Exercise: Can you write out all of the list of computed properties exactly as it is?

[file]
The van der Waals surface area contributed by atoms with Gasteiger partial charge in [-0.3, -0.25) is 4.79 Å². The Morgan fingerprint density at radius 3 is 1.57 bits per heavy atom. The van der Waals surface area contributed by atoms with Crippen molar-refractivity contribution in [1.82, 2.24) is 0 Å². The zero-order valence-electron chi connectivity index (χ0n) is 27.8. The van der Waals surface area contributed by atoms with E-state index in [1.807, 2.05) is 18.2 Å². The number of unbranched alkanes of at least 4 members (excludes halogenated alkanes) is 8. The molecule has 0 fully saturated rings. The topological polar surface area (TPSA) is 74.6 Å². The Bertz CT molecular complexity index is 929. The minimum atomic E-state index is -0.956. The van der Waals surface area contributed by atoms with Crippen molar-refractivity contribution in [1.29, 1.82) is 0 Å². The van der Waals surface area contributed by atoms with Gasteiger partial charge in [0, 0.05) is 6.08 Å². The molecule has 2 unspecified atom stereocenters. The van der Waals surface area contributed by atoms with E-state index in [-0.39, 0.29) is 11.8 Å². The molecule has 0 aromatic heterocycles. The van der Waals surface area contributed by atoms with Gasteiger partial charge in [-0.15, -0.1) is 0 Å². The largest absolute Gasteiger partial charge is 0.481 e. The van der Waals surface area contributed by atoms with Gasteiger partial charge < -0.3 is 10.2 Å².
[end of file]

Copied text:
The van der Waals surface area contributed by atoms with Gasteiger partial charge in [-0.3, -0.25) is 4.79 Å². The Morgan fingerprint density at radius 3 is 1.57 bits per heavy atom. The van der Waals surface area contributed by atoms with Crippen molar-refractivity contribution in [1.82, 2.24) is 0 Å². The zero-order valence-electron chi connectivity index (χ0n) is 27.8. The van der Waals surface area contributed by atoms with E-state index in [1.807, 2.05) is 18.2 Å². The number of unbranched alkanes of at least 4 members (excludes halogenated alkanes) is 8. The molecule has 0 fully saturated rings. The topological polar surface area (TPSA) is 74.6 Å². The Bertz CT molecular complexity index is 929. The minimum atomic E-state index is -0.956. The van der Waals surface area contributed by atoms with Crippen molar-refractivity contribution in [1.29, 1.82) is 0 Å². The van der Waals surface area contributed by atoms with Gasteiger partial charge in [0, 0.05) is 6.08 Å². The molecule has 2 unspecified atom stereocenters. The van der Waals surface area contributed by atoms with E-state index in [-0.39, 0.29) is 11.8 Å². The molecule has 0 aromatic heterocycles. The van der Waals surface area contributed by atoms with Gasteiger partial charge in [-0.15, -0.1) is 0 Å². The largest absolute Gasteiger partial charge is 0.481 e. The van der Waals surface area contributed by atoms with Gasteiger partial charge < -0.3 is 10.2 Å².